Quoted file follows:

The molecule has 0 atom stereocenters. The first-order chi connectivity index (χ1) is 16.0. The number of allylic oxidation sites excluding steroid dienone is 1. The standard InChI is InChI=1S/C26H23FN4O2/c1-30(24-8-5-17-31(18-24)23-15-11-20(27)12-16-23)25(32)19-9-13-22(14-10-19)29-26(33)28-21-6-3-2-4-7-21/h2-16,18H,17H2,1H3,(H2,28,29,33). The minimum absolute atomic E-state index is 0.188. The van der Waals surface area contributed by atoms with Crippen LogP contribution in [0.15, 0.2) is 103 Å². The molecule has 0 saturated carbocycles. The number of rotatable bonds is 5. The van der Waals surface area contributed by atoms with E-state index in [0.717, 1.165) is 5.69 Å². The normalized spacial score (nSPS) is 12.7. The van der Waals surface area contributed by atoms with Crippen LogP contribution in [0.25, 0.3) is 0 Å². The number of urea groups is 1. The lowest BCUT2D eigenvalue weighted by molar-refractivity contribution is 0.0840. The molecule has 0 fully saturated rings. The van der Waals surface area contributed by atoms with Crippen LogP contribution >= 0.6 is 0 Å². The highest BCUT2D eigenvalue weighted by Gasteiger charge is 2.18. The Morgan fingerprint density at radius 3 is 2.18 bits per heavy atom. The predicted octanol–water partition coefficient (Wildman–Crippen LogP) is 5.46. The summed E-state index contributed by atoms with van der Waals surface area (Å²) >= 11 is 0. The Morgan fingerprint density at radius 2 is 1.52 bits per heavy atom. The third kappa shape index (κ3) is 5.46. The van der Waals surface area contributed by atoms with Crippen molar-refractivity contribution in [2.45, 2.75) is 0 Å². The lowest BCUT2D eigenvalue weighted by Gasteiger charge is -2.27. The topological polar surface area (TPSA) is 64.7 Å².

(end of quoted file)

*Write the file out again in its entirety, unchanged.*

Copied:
The molecule has 0 atom stereocenters. The first-order chi connectivity index (χ1) is 16.0. The number of allylic oxidation sites excluding steroid dienone is 1. The standard InChI is InChI=1S/C26H23FN4O2/c1-30(24-8-5-17-31(18-24)23-15-11-20(27)12-16-23)25(32)19-9-13-22(14-10-19)29-26(33)28-21-6-3-2-4-7-21/h2-16,18H,17H2,1H3,(H2,28,29,33). The minimum absolute atomic E-state index is 0.188. The van der Waals surface area contributed by atoms with Crippen LogP contribution in [0.15, 0.2) is 103 Å². The molecule has 0 saturated carbocycles. The number of rotatable bonds is 5. The van der Waals surface area contributed by atoms with E-state index in [0.717, 1.165) is 5.69 Å². The normalized spacial score (nSPS) is 12.7. The van der Waals surface area contributed by atoms with Crippen LogP contribution in [0.25, 0.3) is 0 Å². The number of urea groups is 1. The lowest BCUT2D eigenvalue weighted by molar-refractivity contribution is 0.0840. The molecule has 0 fully saturated rings. The van der Waals surface area contributed by atoms with Crippen LogP contribution >= 0.6 is 0 Å². The highest BCUT2D eigenvalue weighted by Gasteiger charge is 2.18. The Morgan fingerprint density at radius 3 is 2.18 bits per heavy atom. The predicted octanol–water partition coefficient (Wildman–Crippen LogP) is 5.46. The summed E-state index contributed by atoms with van der Waals surface area (Å²) >= 11 is 0. The Morgan fingerprint density at radius 2 is 1.52 bits per heavy atom. The third kappa shape index (κ3) is 5.46. The van der Waals surface area contributed by atoms with Crippen molar-refractivity contribution in [2.45, 2.75) is 0 Å². The lowest BCUT2D eigenvalue weighted by Gasteiger charge is -2.27. The topological polar surface area (TPSA) is 64.7 Å².